"Mortgages were easier to obtain than before, and a building boom commenced. Land values seemed to climb and climb; borrowers ravenously assumed more and more credit, using unbuilt or half-built houses as collateral. The most marvelous spots for sightseers in [Vienna, Paris and Berlin] today are the magisterial buildings erected in the so-called founder period."
"International competitor who drastically undersold them (...) produce from farmers in the American Midwest."
"Europeans faced what they came to call the American Commercial Invasion. A new industrial superpower had arrived, one whose low costs threatened European trade and a European way of life."
"As continental banks tumbled, British banks held back their capital, unsure of which institutions were most involved in the mortgage crisis. The cost to borrow money from another bank — the interbank lending rate — reached impossibly high rates."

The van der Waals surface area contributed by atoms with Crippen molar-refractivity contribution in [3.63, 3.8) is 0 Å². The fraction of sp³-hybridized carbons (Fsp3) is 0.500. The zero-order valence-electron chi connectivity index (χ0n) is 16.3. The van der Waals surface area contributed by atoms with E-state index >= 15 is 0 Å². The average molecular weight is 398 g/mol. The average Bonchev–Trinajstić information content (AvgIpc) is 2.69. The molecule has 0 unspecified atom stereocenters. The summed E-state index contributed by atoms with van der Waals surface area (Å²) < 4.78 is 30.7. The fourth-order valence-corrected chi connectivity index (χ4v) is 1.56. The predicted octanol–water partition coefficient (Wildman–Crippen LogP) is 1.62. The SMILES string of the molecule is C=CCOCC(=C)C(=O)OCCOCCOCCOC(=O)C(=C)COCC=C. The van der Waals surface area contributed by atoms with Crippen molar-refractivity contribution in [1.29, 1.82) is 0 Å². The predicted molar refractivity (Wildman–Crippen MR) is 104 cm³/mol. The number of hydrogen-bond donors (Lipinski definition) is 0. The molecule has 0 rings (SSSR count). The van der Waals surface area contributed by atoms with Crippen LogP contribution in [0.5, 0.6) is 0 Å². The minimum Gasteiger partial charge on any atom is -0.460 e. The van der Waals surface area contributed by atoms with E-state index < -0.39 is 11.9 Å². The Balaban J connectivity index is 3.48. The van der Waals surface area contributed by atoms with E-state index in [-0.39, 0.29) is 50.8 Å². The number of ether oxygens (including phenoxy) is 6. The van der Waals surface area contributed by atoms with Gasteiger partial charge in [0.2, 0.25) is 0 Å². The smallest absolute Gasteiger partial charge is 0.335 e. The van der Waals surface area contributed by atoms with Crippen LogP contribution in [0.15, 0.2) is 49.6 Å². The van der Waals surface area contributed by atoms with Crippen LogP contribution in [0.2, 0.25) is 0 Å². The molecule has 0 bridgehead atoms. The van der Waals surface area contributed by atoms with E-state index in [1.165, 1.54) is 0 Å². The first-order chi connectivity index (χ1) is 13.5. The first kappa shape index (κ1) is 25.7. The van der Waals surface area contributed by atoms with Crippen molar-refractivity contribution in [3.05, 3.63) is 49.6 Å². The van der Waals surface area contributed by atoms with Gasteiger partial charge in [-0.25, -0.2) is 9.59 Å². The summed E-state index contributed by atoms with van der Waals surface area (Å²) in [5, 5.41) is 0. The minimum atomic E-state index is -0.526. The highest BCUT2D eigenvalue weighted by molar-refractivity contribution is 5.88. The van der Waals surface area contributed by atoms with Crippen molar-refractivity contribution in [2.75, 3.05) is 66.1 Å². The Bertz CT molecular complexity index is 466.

"Railroad companies tumbled first. They had crafted complex financial instruments that promised a fixed return, though few understood the underlying object that was guaranteed to investors in case of default. (Answer: nothing)."
"Carnegie and Rockefeller bought out their competitors at fire-sale prices. The Gilded Age in the United States, as far as industrial concentration was concerned, had begun."
"The terms "tramp" and "bum," both indirect references to former soldiers, became commonplace American terms. Relief rolls exploded in major cities"
"Many political analysts blamed the crisis on a combination of foreign banks and Jews. (...) [In Russia and Ukraine heartland] communities large and small had found a scapegoat: aliens in their own midst."